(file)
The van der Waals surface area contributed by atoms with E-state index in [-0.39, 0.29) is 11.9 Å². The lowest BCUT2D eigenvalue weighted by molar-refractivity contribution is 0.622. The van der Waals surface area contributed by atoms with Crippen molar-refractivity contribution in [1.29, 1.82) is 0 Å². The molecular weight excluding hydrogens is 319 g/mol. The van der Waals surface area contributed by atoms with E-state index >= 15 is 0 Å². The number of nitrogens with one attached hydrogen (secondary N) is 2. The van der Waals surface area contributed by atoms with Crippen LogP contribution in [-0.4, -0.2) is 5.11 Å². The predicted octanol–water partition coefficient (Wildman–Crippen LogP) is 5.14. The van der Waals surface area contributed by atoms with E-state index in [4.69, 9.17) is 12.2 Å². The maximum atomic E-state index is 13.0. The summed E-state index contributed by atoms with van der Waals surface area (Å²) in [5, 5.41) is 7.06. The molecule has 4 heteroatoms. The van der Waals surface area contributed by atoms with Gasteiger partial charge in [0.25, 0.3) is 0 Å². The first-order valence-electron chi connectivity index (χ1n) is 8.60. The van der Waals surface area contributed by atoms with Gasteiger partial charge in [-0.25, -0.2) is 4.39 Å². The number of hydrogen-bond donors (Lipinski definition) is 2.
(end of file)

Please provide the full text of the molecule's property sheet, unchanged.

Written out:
The van der Waals surface area contributed by atoms with E-state index in [-0.39, 0.29) is 11.9 Å². The lowest BCUT2D eigenvalue weighted by molar-refractivity contribution is 0.622. The van der Waals surface area contributed by atoms with Crippen molar-refractivity contribution in [1.29, 1.82) is 0 Å². The molecular weight excluding hydrogens is 319 g/mol. The van der Waals surface area contributed by atoms with E-state index >= 15 is 0 Å². The number of nitrogens with one attached hydrogen (secondary N) is 2. The van der Waals surface area contributed by atoms with Crippen LogP contribution in [-0.4, -0.2) is 5.11 Å². The predicted octanol–water partition coefficient (Wildman–Crippen LogP) is 5.14. The van der Waals surface area contributed by atoms with E-state index in [4.69, 9.17) is 12.2 Å². The maximum atomic E-state index is 13.0. The summed E-state index contributed by atoms with van der Waals surface area (Å²) in [5, 5.41) is 7.06. The molecule has 4 heteroatoms. The van der Waals surface area contributed by atoms with Gasteiger partial charge in [0.25, 0.3) is 0 Å². The first-order valence-electron chi connectivity index (χ1n) is 8.60. The van der Waals surface area contributed by atoms with Gasteiger partial charge in [-0.25, -0.2) is 4.39 Å². The number of hydrogen-bond donors (Lipinski definition) is 2.